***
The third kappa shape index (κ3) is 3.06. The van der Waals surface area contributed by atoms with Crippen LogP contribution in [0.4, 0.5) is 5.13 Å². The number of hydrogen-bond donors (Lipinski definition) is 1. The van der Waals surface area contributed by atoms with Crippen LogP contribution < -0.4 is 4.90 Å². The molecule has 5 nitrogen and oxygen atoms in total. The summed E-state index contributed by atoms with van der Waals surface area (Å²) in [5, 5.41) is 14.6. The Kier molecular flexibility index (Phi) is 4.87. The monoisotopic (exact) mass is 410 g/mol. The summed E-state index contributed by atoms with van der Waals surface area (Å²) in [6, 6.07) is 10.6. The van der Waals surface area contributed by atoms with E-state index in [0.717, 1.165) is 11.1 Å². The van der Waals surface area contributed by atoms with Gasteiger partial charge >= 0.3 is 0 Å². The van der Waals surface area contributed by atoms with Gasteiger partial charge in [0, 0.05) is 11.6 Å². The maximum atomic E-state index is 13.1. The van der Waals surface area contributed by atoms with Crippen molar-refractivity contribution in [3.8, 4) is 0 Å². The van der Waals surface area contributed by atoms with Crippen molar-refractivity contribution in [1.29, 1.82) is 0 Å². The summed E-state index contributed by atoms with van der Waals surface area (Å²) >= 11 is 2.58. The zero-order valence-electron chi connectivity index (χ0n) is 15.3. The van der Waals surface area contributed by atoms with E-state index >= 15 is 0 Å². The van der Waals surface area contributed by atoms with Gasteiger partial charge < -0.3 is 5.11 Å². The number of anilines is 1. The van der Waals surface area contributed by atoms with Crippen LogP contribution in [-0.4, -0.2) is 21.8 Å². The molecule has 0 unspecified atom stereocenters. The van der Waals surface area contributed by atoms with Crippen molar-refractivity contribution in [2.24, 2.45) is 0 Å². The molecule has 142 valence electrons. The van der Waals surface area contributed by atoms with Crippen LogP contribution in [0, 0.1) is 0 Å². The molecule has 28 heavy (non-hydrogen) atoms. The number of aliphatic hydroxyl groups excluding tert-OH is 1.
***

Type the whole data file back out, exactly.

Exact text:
The third kappa shape index (κ3) is 3.06. The van der Waals surface area contributed by atoms with Crippen LogP contribution in [0.4, 0.5) is 5.13 Å². The number of hydrogen-bond donors (Lipinski definition) is 1. The van der Waals surface area contributed by atoms with Crippen LogP contribution < -0.4 is 4.90 Å². The molecule has 5 nitrogen and oxygen atoms in total. The summed E-state index contributed by atoms with van der Waals surface area (Å²) in [5, 5.41) is 14.6. The Kier molecular flexibility index (Phi) is 4.87. The monoisotopic (exact) mass is 410 g/mol. The summed E-state index contributed by atoms with van der Waals surface area (Å²) in [6, 6.07) is 10.6. The van der Waals surface area contributed by atoms with E-state index in [0.717, 1.165) is 11.1 Å². The van der Waals surface area contributed by atoms with Gasteiger partial charge >= 0.3 is 0 Å². The van der Waals surface area contributed by atoms with Gasteiger partial charge in [0, 0.05) is 11.6 Å². The maximum atomic E-state index is 13.1. The van der Waals surface area contributed by atoms with Crippen molar-refractivity contribution in [3.8, 4) is 0 Å². The van der Waals surface area contributed by atoms with Crippen molar-refractivity contribution in [1.29, 1.82) is 0 Å². The summed E-state index contributed by atoms with van der Waals surface area (Å²) >= 11 is 2.58. The zero-order valence-electron chi connectivity index (χ0n) is 15.3. The van der Waals surface area contributed by atoms with E-state index >= 15 is 0 Å². The van der Waals surface area contributed by atoms with Gasteiger partial charge < -0.3 is 5.11 Å². The number of anilines is 1. The van der Waals surface area contributed by atoms with Crippen LogP contribution in [-0.4, -0.2) is 21.8 Å². The molecule has 0 unspecified atom stereocenters. The van der Waals surface area contributed by atoms with Crippen molar-refractivity contribution in [2.24, 2.45) is 0 Å². The molecule has 142 valence electrons. The van der Waals surface area contributed by atoms with Crippen LogP contribution in [0, 0.1) is 0 Å². The molecule has 28 heavy (non-hydrogen) atoms. The number of aliphatic hydroxyl groups excluding tert-OH is 1.